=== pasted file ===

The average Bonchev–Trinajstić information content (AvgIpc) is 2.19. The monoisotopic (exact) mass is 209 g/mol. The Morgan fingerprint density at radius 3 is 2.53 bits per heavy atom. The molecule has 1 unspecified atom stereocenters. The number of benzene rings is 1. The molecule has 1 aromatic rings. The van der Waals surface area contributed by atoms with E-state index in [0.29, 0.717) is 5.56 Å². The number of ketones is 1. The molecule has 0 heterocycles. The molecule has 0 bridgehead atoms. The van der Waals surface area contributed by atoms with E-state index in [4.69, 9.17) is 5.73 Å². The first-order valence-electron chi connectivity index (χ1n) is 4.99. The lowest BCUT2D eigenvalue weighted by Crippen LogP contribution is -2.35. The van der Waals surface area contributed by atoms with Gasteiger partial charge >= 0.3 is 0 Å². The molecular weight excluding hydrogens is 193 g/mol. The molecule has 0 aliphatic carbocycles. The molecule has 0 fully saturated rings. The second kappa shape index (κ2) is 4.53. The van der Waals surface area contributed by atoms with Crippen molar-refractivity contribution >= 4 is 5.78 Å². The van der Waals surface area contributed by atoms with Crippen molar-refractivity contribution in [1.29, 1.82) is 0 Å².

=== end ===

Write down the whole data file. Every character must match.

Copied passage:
The average Bonchev–Trinajstić information content (AvgIpc) is 2.19. The monoisotopic (exact) mass is 209 g/mol. The Morgan fingerprint density at radius 3 is 2.53 bits per heavy atom. The molecule has 1 unspecified atom stereocenters. The number of benzene rings is 1. The molecule has 1 aromatic rings. The van der Waals surface area contributed by atoms with E-state index in [0.29, 0.717) is 5.56 Å². The number of ketones is 1. The molecule has 0 heterocycles. The molecule has 0 bridgehead atoms. The van der Waals surface area contributed by atoms with E-state index in [4.69, 9.17) is 5.73 Å². The first-order valence-electron chi connectivity index (χ1n) is 4.99. The lowest BCUT2D eigenvalue weighted by Crippen LogP contribution is -2.35. The van der Waals surface area contributed by atoms with Gasteiger partial charge >= 0.3 is 0 Å². The molecular weight excluding hydrogens is 193 g/mol. The molecule has 0 aliphatic carbocycles. The molecule has 0 fully saturated rings. The second kappa shape index (κ2) is 4.53. The van der Waals surface area contributed by atoms with Crippen molar-refractivity contribution >= 4 is 5.78 Å². The van der Waals surface area contributed by atoms with Crippen molar-refractivity contribution in [1.29, 1.82) is 0 Å².